Death Grips accomplished more in four years than most artists do in a lifelong career. That might sound like hyperbole, but right out of the gate, the group formed by Hella‘s Zach Hill and his neighbor MC Ride (along with producer Flatlander), was deemed “the only punk band left” and “music’s new villains.” The band broke up via Facebook post on July 2, reminding their “truest fans,” to “please stay legend.”

Detractors threw their harsh electronic sound under the “dubstep” umbrella, but really it was far too creatively aggressive to fit under an existing sub-genre label. Between stays in bad Sacto neighborhoods, they’ve been homeless, as well as lived at Chateau Marmont for two months off an Epic Records advance, but were dropped when they self-leaked a penis-covered major label debut along with some professional dirty laundry – a move which got them the most legally-downloaded album in the world, beating the competition fourfold. And then there’s the whole no-show performance-art thing:

Music drifts I have no home

Choose this life, you’re on your own

More importantly, they revolutionized rap. Paranoid, violently hateful, anti-money and anti-pop themes combined with a compatibilist-Kamikaze and self-sufficient philosophy atop their trademark fucked up sound. Outside of an obscure EP, our very first introduction to the band (Exmilitary‘s opener “Beware“) starts with a Charles Manson sample about “Fox Studios being a bigger jail than [he’d] just gotten out of,” considering that “running the underworld” gave him all the resources he needed – an oddly fitting setup to Ride’s anthem: [LISTEN]

I close my eyes and seize it

I clench my fists and beat it

I light my torch and burn it/I am the beast I worship

Not that Ride ever feigned invincibility – he just always confronted enemies head on, be they external, internal, imagined, or an ambiguous combination thereof. “No Love,” “Deep Web,” and “Come Up and Get Me” particularly see Ride at his most “noised:” [LISTEN]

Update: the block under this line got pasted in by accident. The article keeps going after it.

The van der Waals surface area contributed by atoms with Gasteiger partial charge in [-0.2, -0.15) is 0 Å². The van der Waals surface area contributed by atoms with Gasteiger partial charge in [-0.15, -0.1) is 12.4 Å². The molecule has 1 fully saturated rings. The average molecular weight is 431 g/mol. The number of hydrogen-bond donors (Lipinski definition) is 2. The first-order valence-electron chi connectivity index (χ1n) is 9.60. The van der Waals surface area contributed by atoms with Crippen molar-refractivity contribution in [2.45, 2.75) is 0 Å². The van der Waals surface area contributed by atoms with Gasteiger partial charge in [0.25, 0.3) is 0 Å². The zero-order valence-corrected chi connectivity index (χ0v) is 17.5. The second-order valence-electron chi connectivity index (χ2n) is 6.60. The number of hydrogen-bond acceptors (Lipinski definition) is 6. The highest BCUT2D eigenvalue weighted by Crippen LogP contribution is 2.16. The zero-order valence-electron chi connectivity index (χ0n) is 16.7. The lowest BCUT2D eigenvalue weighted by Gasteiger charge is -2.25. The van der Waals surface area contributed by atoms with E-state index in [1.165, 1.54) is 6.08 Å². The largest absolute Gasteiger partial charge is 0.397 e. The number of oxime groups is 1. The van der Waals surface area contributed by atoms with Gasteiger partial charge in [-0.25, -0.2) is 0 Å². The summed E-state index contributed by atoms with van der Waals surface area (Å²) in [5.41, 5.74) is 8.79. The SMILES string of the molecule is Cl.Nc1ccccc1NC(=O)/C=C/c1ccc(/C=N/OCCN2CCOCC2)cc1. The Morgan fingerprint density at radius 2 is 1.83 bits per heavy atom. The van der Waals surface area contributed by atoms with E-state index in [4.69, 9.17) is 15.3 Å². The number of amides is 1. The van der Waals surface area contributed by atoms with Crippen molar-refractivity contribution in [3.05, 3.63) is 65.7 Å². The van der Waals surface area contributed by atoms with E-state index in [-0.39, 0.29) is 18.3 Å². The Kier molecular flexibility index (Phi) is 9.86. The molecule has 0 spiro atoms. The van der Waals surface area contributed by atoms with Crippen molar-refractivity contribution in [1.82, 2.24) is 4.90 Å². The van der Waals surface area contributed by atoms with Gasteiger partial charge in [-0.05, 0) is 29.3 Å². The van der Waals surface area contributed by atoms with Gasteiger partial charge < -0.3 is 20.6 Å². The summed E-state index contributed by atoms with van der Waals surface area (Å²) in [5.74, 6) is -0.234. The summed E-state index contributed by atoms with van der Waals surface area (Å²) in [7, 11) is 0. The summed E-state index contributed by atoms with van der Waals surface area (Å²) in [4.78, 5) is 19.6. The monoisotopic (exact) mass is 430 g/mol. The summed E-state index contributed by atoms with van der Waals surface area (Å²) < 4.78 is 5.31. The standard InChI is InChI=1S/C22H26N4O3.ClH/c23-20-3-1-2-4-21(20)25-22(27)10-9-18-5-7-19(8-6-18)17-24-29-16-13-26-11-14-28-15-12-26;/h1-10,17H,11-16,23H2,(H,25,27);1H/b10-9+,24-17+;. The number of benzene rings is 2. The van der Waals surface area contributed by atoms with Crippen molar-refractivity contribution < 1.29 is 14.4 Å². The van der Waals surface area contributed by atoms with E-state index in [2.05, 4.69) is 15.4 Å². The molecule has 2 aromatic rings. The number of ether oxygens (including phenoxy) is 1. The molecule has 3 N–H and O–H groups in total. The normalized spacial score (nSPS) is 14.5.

Call me crazy but I swear my line’s been tapped

In my glass house prepared for surprise attack

Realized I held the blade inside my back

Omega megalomaniac

In my glass house prepared for surprise attack

Realized I held the blade inside my back

All these lyrics provide an insight to the group that basically predicted this dissolution. Hill’s publicly stated multiple times that he’s burnt out from a lifetime of touring, and Ride’s too reclusive to be around people, much less play the interview game. Their whole goal was to create from the (social, if not physical) safety of their home, and release it to the world – inciting a live ruckus from the listener, instead of displaying one themselves.

The writing was on the wall. The lazy suicide note “shows,” the tours canceled in favor of prolific album releases – these guys hate either traveling, playing live, being around people, or all three. And if you didn’t catch that in their interviews, you should have figured it out from their songs: [LISTEN]

Can’t tell hell in my head

Thirteenth bell am I dead

Or in asylum pill force fed

Lyin’ to myself all by myself

Strapped down to my bed

Tongue cut out the mouth of reason

And chucked off the river’s edge

Think fast, is it tear gas or fear masked

By figments of my fragmented mind

Who’s my enemy, them or me?

Step to me and you’ll die

Grand delusions magnified/

Fuck the truth wastes my time

It’s all good bet what’s that

Footsteps on the stairs

Never could rest they’re always there

Who are they I don’t care

I just know they’re tryin’ ta X me

Give a fuck, come up and get me

As with all aggressive music, it’s not for everybody, but you’d be hard-pressed to find a genre more in need of a kick in the ass than rap. If Macklemore‘s omnipresence alone didn’t prove that, then decades of recycled bitches ‘n’ bling lyrics in the Top 40 did. Hell, Death Grips even revitalized the mainstream when they gave Kanye West a sound he could rip off and butcher while he was playing Jesus.

Relative bloated carcass of an artist Trent Reznor was none too pleased by the breakup’s effect on his upcoming tour, while Fun Fun Fun Fest took a more humorous approach to the repeated jilts by the defunct group. Regardless of your stance, they were possibly the single most boundary pushing artists on the planet during their tenure.

Death Grips’ farewell note:

We are now at our best and so Death Grips is over. We have officially stopped. All currently scheduled live dates are canceled. Our upcoming double album “the powers that b” will still be delivered worldwide later this year via Harvest/Third Worlds Records. Death Grips was and always has been a conceptual art exhibition anchored by sound and vision. above and beyond a “band.” To our truest fans, please stay legend.